Im Focus: Quantum Sensors Decipher Magnetic Ordering in a New Semiconducting Material

For the first time, physicists have successfully imaged spiral magnetic ordering in a multiferroic material. These materials are considered highly promising candidates for future data storage media. The researchers were able to prove their findings using unique quantum sensors that were developed at Basel University and that can analyze electromagnetic fields on the nanometer scale. The results – obtained by scientists from the University of Basel’s Department of Physics, the Swiss Nanoscience Institute, the University of Montpellier and several laboratories from University Paris-Saclay – were recently published in the journal Nature.

Multiferroics are materials that simultaneously react to electric and magnetic fields. These two properties are rarely found together, and their combined...

Im Focus: Fast, convenient & standardized: New lab innovation for automated tissue engineering & drug

MBM ScienceBridge GmbH successfully negotiated a license agreement between University Medical Center Göttingen (UMG) and the biotech company Tissue Systems Holding GmbH about commercial use of a multi-well tissue plate for automated and reliable tissue engineering & drug testing.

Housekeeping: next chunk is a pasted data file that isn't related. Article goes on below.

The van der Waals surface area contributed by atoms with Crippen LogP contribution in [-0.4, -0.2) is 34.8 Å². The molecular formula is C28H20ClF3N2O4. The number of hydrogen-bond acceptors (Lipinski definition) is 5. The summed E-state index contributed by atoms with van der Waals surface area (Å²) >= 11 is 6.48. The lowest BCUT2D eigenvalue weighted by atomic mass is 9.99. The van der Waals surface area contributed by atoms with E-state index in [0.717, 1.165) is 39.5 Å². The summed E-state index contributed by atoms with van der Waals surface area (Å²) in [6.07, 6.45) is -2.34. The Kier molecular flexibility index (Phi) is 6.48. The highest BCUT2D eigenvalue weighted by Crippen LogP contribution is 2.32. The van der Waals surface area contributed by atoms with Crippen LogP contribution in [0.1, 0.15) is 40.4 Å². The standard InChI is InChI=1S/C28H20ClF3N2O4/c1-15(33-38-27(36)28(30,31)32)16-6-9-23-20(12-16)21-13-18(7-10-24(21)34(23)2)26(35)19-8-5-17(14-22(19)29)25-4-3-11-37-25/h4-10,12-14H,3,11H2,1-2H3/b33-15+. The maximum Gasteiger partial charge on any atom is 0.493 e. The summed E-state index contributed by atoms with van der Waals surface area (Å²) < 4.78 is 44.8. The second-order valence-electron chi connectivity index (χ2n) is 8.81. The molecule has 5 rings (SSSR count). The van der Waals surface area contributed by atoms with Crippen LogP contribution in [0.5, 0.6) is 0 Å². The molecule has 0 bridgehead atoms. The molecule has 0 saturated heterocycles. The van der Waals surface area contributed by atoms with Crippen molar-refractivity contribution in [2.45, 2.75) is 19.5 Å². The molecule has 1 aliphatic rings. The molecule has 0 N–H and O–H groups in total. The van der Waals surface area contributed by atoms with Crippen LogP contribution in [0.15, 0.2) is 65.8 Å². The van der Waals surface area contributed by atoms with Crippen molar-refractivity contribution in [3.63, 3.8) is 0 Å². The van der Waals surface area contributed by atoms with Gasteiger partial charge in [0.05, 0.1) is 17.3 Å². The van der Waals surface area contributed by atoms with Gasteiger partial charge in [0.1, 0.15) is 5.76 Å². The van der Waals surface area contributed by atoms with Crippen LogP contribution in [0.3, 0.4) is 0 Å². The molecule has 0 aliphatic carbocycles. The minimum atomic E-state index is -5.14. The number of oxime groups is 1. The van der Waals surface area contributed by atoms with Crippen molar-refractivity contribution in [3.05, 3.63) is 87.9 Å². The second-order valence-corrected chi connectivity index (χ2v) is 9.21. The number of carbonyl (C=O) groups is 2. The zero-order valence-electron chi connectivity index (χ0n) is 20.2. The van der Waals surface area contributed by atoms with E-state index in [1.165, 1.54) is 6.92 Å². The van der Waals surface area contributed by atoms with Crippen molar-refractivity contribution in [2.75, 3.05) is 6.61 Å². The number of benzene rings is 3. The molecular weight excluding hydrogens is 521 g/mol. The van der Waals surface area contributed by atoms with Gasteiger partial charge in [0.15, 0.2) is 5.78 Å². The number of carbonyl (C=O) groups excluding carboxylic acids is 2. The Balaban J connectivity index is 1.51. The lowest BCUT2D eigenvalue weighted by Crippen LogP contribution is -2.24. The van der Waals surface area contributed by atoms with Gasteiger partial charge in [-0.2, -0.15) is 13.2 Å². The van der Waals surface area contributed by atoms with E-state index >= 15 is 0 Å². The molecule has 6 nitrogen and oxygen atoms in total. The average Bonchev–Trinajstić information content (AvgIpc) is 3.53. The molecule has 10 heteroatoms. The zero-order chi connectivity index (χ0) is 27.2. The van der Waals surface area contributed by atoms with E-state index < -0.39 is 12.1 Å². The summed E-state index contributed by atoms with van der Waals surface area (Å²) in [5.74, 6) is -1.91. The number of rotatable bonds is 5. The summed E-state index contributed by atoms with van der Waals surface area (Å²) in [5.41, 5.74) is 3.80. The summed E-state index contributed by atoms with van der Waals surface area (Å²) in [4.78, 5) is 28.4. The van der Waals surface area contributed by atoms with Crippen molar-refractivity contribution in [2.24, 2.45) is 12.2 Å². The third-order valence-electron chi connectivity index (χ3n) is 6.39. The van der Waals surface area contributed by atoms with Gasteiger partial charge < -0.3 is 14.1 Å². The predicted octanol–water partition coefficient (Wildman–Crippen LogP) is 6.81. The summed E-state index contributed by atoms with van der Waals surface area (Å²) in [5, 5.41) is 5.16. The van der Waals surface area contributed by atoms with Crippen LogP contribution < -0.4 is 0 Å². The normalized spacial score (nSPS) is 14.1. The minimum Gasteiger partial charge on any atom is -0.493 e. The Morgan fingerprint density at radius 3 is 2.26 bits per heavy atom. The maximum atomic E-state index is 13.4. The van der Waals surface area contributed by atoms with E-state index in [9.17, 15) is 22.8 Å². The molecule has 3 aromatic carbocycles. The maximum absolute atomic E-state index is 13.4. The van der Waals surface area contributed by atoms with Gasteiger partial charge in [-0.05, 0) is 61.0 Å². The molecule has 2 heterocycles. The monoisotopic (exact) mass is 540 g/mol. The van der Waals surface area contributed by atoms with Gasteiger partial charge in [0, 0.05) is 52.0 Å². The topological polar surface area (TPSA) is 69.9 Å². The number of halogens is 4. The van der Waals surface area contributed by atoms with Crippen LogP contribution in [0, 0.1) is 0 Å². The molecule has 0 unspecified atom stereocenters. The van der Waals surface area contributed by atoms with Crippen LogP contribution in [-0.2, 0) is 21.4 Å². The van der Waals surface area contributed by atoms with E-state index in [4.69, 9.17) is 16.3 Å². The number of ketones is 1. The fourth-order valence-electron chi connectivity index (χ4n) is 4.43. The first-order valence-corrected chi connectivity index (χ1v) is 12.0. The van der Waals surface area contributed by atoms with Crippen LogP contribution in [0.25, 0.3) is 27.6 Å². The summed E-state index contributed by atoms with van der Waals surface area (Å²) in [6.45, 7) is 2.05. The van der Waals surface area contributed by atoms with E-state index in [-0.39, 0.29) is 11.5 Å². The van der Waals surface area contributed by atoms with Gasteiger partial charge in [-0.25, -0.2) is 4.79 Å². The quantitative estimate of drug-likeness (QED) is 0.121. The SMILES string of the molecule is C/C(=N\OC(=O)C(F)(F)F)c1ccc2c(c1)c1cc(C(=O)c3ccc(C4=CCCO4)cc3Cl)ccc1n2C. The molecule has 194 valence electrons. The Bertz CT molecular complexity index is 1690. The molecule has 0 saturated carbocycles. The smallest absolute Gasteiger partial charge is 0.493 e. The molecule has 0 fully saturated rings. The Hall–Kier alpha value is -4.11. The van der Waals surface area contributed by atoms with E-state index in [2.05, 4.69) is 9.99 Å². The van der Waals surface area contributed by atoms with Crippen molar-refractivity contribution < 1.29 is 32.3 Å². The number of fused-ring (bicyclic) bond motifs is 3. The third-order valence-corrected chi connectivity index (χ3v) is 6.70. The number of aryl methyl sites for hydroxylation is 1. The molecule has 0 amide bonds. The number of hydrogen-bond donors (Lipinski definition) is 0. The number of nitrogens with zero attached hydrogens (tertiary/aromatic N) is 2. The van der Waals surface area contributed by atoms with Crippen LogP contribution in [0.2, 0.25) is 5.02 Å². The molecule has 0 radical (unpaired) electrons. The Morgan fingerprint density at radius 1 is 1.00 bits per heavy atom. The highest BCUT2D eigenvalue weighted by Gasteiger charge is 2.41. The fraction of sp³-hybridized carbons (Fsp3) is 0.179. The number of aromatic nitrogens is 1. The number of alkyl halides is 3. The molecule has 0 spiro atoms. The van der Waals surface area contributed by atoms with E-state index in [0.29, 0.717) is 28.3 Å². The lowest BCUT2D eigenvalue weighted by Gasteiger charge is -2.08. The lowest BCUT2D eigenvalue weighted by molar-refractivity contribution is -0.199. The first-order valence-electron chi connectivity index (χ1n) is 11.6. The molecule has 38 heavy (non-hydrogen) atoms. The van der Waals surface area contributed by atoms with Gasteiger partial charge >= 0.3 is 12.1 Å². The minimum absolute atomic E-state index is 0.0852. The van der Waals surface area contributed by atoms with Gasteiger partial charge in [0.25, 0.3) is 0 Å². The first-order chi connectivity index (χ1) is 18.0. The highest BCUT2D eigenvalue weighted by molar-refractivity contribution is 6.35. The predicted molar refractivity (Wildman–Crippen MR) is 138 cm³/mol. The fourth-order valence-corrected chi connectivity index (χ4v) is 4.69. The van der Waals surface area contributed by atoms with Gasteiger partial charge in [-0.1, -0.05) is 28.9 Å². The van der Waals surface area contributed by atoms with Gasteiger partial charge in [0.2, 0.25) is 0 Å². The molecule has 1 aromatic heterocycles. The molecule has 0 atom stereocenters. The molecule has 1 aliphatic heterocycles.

MBM ScienceBridge GmbH successfully negotiated a license agreement between University Medical Center Göttingen (UMG) and the biotech company Tissue Systems...

All Focus news of the innovation-report >>>

Anzeige

Anzeige

Event News

“Lasers in Composites Symposium” in Aachen – from Science to Application

19.09.2017 | Event News

I-ESA 2018 – Call for Papers

12.09.2017 | Event News

EMBO at Basel Life, a new conference on current and emerging life science research

06.09.2017 | Event News

 
Latest News

Comet or asteroid? Hubble discovers that a unique object is a binary

21.09.2017 | Physics and Astronomy

Cnidarians remotely control bacteria

21.09.2017 | Life Sciences

Monitoring the heart's mitochondria to predict cardiac arrest?

21.09.2017 | Health and Medicine

VideoLinks
B2B-VideoLinks
More VideoLinks >>>